Specimen Mounting

One of the major problems in the use and examination of fluorescent microscopic specimens is the tendency of fluorophores to lose fluorescence or quench when they are excited by a light source. Free radicals generated during fluorochrome excitation are responsible for this problem. Several different chemical agents have been used to scavenge free radicals and thus preserve the brightness of the specimens. The pH of the final mounting medium can also make a large difference in the quenching rate.

The steps which I follow in the final stages of fluorescence specimen preparation are as follows:

  1. After the final rinse of the specimen in PBS, the specimen is dipped in distilled or DI water to get rid of excess salts.
  2. All excess liquid is removed from the specimen with filter paper or Kimwipe by capillary action. Do not let the specimen dry out!
  3. A small drop of mounting medium (usually a PBS/Glycerol mix with an antiquenching agent added), several commercial ones are available) is placed on the specimen. A coverslip is carefully lowered onto the drop of mounting medium in such a way to prevent the formation of bubbles.
  4. Small pieces of filter paper (Whatman #1) are placed around the edge of the coverslip to absorb excess mounting medium. If your specimen is tissue culture cells or frozen tissue sections, this should not harm them. This does two things: a) it allows the coverslip to come as close to the specimen as possible and reduces the depth of the field. You will get less focus aberration if you do this judiciously. b) the coverslip will be a lot less likely to float around on the slide and move which could specimen damage. The surface tension between the coverslip and slide will be much higher. You will also be much better able to seal your coverslip to the slide.
  5. Seal the edge of the coverslip with clear nail polish and let it dry. If you have pulled off enough excess mounting medium in the previous step, the nail polish will dry much more quickly and not mix with the mounting medium (somewhat of a mess).



    If you are using oil immersion, the previous two steps are going to help you in the following ways: a) If you have excess mounting medium around, the oil may mix with it and cause major quenching. By pulling off the excess medium, you lower the likelihood of this problem. Sealing the coverslip will also help a lot. Immersion oil has a high surface tension. If your specimen is not properly mounted and sealed, the oil is going to pull on the coverslip during focussing and will cause specimen translation. If it is floating around on a puddle of mounting medium which has a lower surface tension, it will be pulled right off the specimen and destroy it.

    It is imperative that you CLEAN UP YOUR SLIDE before you observe it on the fluorescence microscope. If you leave mounting medium all over the slide, it will: 1) as stated before, cuase mixing of immersion oil and mounting medium creating quenching problems as well as focussing aberrations; 2) get all over any immersion lenses you are using and also cause the slide to stick to the microscope stage and prevent you from moving it with the X and Y translating knobs.

Mounting Medium

Mounting media can be prepared in the lab or commercially available ones can be purchased from several of the companies dealing in fluorescent probes.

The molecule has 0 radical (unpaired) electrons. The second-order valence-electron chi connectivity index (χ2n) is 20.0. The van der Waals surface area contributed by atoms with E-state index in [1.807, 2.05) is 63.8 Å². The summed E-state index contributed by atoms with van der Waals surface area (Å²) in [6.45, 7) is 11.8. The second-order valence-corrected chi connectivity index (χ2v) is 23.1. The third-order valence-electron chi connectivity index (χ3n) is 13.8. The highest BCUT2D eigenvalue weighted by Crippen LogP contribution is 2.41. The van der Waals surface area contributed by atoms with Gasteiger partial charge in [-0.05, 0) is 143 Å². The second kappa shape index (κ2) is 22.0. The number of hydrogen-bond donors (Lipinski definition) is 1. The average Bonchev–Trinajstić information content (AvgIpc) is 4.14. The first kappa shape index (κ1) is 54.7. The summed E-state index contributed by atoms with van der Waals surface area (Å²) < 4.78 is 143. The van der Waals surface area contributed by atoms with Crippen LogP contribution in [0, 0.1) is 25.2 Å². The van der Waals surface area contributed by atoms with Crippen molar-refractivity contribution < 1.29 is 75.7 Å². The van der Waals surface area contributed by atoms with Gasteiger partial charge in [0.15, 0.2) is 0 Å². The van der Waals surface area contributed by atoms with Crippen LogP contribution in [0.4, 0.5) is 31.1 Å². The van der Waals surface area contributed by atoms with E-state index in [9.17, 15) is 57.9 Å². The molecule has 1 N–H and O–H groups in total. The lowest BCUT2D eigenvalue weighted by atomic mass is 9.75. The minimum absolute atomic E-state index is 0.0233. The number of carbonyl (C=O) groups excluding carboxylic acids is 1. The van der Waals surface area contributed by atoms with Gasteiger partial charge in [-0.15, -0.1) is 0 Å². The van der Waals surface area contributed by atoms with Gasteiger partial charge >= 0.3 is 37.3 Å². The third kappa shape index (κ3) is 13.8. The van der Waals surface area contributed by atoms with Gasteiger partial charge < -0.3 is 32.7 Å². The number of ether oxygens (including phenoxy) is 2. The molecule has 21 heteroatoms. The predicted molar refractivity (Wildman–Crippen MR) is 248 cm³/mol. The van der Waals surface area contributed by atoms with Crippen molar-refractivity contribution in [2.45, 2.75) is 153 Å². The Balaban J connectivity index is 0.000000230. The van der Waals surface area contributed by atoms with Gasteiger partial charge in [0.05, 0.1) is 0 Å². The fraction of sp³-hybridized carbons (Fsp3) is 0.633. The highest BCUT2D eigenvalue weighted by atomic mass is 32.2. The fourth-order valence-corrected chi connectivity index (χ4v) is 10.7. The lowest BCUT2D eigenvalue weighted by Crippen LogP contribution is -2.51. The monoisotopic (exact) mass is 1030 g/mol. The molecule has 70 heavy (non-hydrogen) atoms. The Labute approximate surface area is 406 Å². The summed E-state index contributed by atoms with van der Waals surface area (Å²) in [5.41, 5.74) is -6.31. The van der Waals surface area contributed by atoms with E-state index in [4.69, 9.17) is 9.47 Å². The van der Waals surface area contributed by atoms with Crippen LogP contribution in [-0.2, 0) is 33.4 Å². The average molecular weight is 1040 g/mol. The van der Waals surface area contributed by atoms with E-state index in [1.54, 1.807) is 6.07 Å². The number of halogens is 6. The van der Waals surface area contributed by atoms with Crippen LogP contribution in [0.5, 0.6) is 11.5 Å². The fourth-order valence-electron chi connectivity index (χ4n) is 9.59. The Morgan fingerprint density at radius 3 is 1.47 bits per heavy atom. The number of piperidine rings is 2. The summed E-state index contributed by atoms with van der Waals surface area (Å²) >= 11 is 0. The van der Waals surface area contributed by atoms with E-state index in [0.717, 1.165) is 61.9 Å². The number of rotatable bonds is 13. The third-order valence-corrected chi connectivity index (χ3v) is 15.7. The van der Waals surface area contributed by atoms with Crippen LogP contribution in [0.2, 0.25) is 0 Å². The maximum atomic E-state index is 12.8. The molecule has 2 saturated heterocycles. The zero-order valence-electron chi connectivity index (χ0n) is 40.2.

Mounting medium can be made with 9 parts of glycerol and 1 part PBS. The pH should be adjusted to between 8.5 and 9.0. This pH has been found to be optimal by many investigators in preventing fluorescein and rhodamine quenching. pH's above and below this range will lose fluorescence much more quickly.

A small amount of an antiquench agent or free radical scavenger may also be added to the mounting medium as an added precaution. Some of these are:

  1. p-phenylenediamine
  2. propyl gallate
  3. 1,4-Diazabicyclo (2,2,2)-octane (DABCO)
  4. Ascorbic acid (That's right folks, vitamin C!)
  5. Mowiol or Gelvatol

REFERENCES on Antiquench Agents

  1. Giloh, H., and J.W. Sedat. 1982 Fluorescence microscopy: Reduced photobleaching of rhodamine and fluorescein protein conjugates by n-propyl gallate. Science 217: 1252-1255.
  2. Johnson, G.D., and G.M. de C. Nogueira Araujo. 1981. A simple method of reducing the fading of immunofluorescence during microscopy. J. Immunol. Methods 43: 349-350.
  3. Johnson, G.D., R.S. Davidson, K.C. McNamee, G. Russell, D. Goodwin , and E.J. Holborow. 1982.  Fading of immunofluorescence during microscopy: A study of the phenomenon and its remedy. J. Immunol. Methods. 55: 213-242.
  4. Langanger, G., J. DeMey, and H. Adam. 1985. 1,4 Diazobizyklo-[2.2.2]oktan (DABCO) verzogest das ausbleichen von immunofluoresczenzpraparaten. Mikroskopie40: 237-241.
  5. Bock, G., M. Kilchenbach, K. Schauenstein, and G. Wick. 1985. Photometric analysis of antifading reagents for immunofluorescence with laser and conventional illumination sources. J. Histochem. Cytochem. 33: 699-705.
  6. Relationship of actin and tubulin distribution to bud growth in wild-type and morphgenetic-mutant Saccharomyces cerevisiae. 1984. J. Cell Biol. 98: 934-944.
  7. Heimer, G. V., and C.E.D. Taylor. 1974. Improved mountant for immunofluorescence preparations. J. Clin. Pathol. 27: 254-256.
  8. Osborn. M., and K. Weber. 1982. Immunofluorescence and immunocytochemical procedures with affinity purified antibodies: tubulin-containing structures. Methods Cell Biol. 24: 97-132.
  9. Harlow, E. and D. Lane. 1988. Antibodies: A Laboratory Manual. Cold Spring Harbor Laboratory: New York. pp. 416-419.


  1. VECTASHIELD; Vector Laboratories, Inc., 30 Ingold Road, Burlingame, CA, 94010; (415) 697-3600
  2. PRO-LONG, SLOW-FADE and SLOW-FADE LIGHT; Molecular Probes, Inc., 4849 Pitchford Ave., Eugene, OR, 97402-9165, (541) 465-8300
  3. FLUOROGUARD; Bio-Rad Laboratories, 2000 Alfred Nobel Drive, Hercules, CA 94547, (800) 424-6723

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